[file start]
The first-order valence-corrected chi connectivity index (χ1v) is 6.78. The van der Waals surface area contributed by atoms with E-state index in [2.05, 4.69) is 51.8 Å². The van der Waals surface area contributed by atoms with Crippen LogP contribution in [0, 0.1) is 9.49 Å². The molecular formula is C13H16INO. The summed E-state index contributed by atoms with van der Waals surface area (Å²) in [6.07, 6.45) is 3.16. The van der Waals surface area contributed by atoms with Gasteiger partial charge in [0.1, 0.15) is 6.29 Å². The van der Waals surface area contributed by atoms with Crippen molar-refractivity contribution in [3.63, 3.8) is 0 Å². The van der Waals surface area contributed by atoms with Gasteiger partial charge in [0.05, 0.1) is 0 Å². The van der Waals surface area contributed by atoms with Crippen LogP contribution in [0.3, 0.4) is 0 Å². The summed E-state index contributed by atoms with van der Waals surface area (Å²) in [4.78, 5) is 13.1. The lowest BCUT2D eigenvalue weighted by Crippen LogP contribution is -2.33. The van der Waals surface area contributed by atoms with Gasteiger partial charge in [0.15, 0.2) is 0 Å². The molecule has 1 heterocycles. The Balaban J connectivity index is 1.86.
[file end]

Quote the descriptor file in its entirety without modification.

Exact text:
The first-order valence-corrected chi connectivity index (χ1v) is 6.78. The van der Waals surface area contributed by atoms with E-state index in [2.05, 4.69) is 51.8 Å². The van der Waals surface area contributed by atoms with Crippen LogP contribution in [0, 0.1) is 9.49 Å². The molecular formula is C13H16INO. The summed E-state index contributed by atoms with van der Waals surface area (Å²) in [6.07, 6.45) is 3.16. The van der Waals surface area contributed by atoms with Gasteiger partial charge in [0.1, 0.15) is 6.29 Å². The van der Waals surface area contributed by atoms with Crippen molar-refractivity contribution in [3.63, 3.8) is 0 Å². The van der Waals surface area contributed by atoms with Gasteiger partial charge in [0.05, 0.1) is 0 Å². The van der Waals surface area contributed by atoms with Crippen LogP contribution in [0.3, 0.4) is 0 Å². The summed E-state index contributed by atoms with van der Waals surface area (Å²) in [4.78, 5) is 13.1. The lowest BCUT2D eigenvalue weighted by Crippen LogP contribution is -2.33. The van der Waals surface area contributed by atoms with Gasteiger partial charge in [0.15, 0.2) is 0 Å². The molecule has 1 heterocycles. The Balaban J connectivity index is 1.86.